Rural response to Covid-19

Mushtaq Ahmad

There is a long history of global pandemic and epidemics, but there is also evidence that all these have been challenged by man. Consequently, there have been great losses of human lives coupled with social and economic vicissitudes as well. At the same time, every major crisis brings opportunities to rethink our systems and make them stronger to future shocks. For example, “health precaution” might sometimes have been in negligence but today, it has become a global standard to follow especially in terms of COVID-19.

How does precaution become the first agenda for life? There is no doubt every organization across the world contributed declaring it as an essential social part of every civilization, though it was already there with significant importance in societies with the low-level practicing approach.

But the question arises in the observance of how and why people accepted and reacted to it in the right directions so swiftly? Is it their fear? Is it motivation? Is it because of globally managed mass awareness programmes that managed people’s willingness or it was a set of combinations of all these phenomenal realities?

However, there is an important role of individuals and organizations incapacitating public attitudes around the world but we cannot ignore other factors that might have worked but have not come to the fore yet in a scientific profile, however, the world is waiting for vaccines etc.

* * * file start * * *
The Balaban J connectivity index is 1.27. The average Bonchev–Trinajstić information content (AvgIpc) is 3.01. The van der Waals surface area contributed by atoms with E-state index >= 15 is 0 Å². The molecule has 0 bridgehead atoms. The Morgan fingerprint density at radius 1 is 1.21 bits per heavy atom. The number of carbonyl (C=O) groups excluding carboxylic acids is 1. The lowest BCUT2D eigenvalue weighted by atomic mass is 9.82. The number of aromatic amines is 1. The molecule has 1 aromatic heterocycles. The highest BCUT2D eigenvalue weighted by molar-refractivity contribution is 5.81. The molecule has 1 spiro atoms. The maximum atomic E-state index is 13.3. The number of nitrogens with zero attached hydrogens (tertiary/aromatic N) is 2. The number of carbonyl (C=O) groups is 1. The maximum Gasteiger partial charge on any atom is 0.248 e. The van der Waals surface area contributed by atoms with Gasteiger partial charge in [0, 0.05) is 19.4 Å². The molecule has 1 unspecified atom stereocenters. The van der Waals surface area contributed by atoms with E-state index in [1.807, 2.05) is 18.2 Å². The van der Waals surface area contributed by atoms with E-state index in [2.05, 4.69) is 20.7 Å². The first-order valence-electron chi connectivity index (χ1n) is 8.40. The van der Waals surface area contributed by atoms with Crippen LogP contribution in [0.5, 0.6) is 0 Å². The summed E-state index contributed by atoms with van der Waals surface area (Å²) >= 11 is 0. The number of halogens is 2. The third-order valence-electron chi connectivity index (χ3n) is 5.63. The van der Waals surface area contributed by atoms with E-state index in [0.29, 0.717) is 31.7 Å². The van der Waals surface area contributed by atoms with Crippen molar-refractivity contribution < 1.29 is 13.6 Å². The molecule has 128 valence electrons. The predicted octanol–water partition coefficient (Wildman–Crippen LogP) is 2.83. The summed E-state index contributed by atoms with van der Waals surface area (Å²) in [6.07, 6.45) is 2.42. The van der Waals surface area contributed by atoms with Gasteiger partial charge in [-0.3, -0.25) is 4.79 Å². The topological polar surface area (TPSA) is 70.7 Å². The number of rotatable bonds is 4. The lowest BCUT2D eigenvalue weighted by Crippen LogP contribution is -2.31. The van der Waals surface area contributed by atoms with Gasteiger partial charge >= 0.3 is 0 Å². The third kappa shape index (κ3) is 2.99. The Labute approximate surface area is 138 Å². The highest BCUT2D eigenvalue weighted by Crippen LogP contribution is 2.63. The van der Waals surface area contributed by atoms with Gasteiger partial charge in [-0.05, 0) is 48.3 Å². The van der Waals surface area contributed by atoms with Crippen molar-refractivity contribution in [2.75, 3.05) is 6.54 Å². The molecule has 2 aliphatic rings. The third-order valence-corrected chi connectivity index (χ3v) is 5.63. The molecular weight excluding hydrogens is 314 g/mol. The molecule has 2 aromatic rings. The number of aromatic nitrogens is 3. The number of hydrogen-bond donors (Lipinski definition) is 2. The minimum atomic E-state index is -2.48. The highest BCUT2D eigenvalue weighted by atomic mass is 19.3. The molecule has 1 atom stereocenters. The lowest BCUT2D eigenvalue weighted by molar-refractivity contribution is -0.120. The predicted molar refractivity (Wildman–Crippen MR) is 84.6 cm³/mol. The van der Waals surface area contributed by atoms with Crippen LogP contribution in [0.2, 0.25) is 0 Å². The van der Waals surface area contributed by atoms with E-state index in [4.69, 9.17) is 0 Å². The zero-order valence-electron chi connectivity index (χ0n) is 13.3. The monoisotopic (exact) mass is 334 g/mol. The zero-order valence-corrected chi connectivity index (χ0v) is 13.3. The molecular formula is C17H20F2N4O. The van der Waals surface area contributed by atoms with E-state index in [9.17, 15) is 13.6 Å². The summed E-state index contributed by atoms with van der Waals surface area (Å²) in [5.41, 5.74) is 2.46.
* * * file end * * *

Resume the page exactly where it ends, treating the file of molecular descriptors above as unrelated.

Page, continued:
Basically, “precaution” is an approach with the potential for causing harm when scientific knowledge on the matter is lacking and it is applied only where risks are potentially high and not easily calculable. Sometimes on certain matters, it is ambiguous and an obstacle to progress. I have no choice but to believe this theory because of the rapid development of science during this epidemic couldn’t come up with a sustainable and affordable solution.

The potential for causing harm was proved. Scientific knowledge on the matter could not conclude the authentic reasons and its cure, life risks proved to be higher. Above all, “the Corona pandemic” has devastated the world economically so ruthlessly that there is no hope of any swift move towards a prosperous global life upgradation.

A million people around the world lost their jobs; domestic violence increased; mass migrations and the global poverty rate soared, inflation skyrocketed, GDPs are on the decline; the education system experienced irrecoverable damage; industrial lockdown coupled with levying of more taxes led to drop in production.